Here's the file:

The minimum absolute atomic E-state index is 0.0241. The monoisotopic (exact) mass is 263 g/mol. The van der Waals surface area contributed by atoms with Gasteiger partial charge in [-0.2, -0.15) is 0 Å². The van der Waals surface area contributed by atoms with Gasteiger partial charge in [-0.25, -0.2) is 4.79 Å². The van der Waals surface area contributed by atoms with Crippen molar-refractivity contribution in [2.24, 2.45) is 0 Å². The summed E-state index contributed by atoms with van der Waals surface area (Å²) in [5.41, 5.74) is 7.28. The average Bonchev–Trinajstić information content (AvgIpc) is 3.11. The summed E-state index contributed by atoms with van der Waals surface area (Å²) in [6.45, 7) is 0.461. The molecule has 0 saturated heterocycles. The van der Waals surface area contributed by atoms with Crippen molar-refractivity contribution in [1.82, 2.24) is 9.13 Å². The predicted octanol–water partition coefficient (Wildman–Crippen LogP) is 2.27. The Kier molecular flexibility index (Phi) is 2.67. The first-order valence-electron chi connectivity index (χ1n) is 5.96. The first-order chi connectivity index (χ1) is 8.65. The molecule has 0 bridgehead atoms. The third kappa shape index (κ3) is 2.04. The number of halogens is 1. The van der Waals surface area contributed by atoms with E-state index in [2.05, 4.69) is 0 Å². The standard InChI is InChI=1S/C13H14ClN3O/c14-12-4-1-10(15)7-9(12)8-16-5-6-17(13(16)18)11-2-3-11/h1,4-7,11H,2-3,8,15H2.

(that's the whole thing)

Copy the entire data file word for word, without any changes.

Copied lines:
The minimum absolute atomic E-state index is 0.0241. The monoisotopic (exact) mass is 263 g/mol. The van der Waals surface area contributed by atoms with Gasteiger partial charge in [-0.2, -0.15) is 0 Å². The van der Waals surface area contributed by atoms with Gasteiger partial charge in [-0.25, -0.2) is 4.79 Å². The van der Waals surface area contributed by atoms with Crippen molar-refractivity contribution in [2.24, 2.45) is 0 Å². The summed E-state index contributed by atoms with van der Waals surface area (Å²) in [5.41, 5.74) is 7.28. The average Bonchev–Trinajstić information content (AvgIpc) is 3.11. The summed E-state index contributed by atoms with van der Waals surface area (Å²) in [6.45, 7) is 0.461. The molecule has 0 saturated heterocycles. The van der Waals surface area contributed by atoms with Crippen molar-refractivity contribution in [1.82, 2.24) is 9.13 Å². The predicted octanol–water partition coefficient (Wildman–Crippen LogP) is 2.27. The Kier molecular flexibility index (Phi) is 2.67. The first-order valence-electron chi connectivity index (χ1n) is 5.96. The first-order chi connectivity index (χ1) is 8.65. The molecule has 0 bridgehead atoms. The third kappa shape index (κ3) is 2.04. The number of halogens is 1. The van der Waals surface area contributed by atoms with E-state index in [2.05, 4.69) is 0 Å². The standard InChI is InChI=1S/C13H14ClN3O/c14-12-4-1-10(15)7-9(12)8-16-5-6-17(13(16)18)11-2-3-11/h1,4-7,11H,2-3,8,15H2.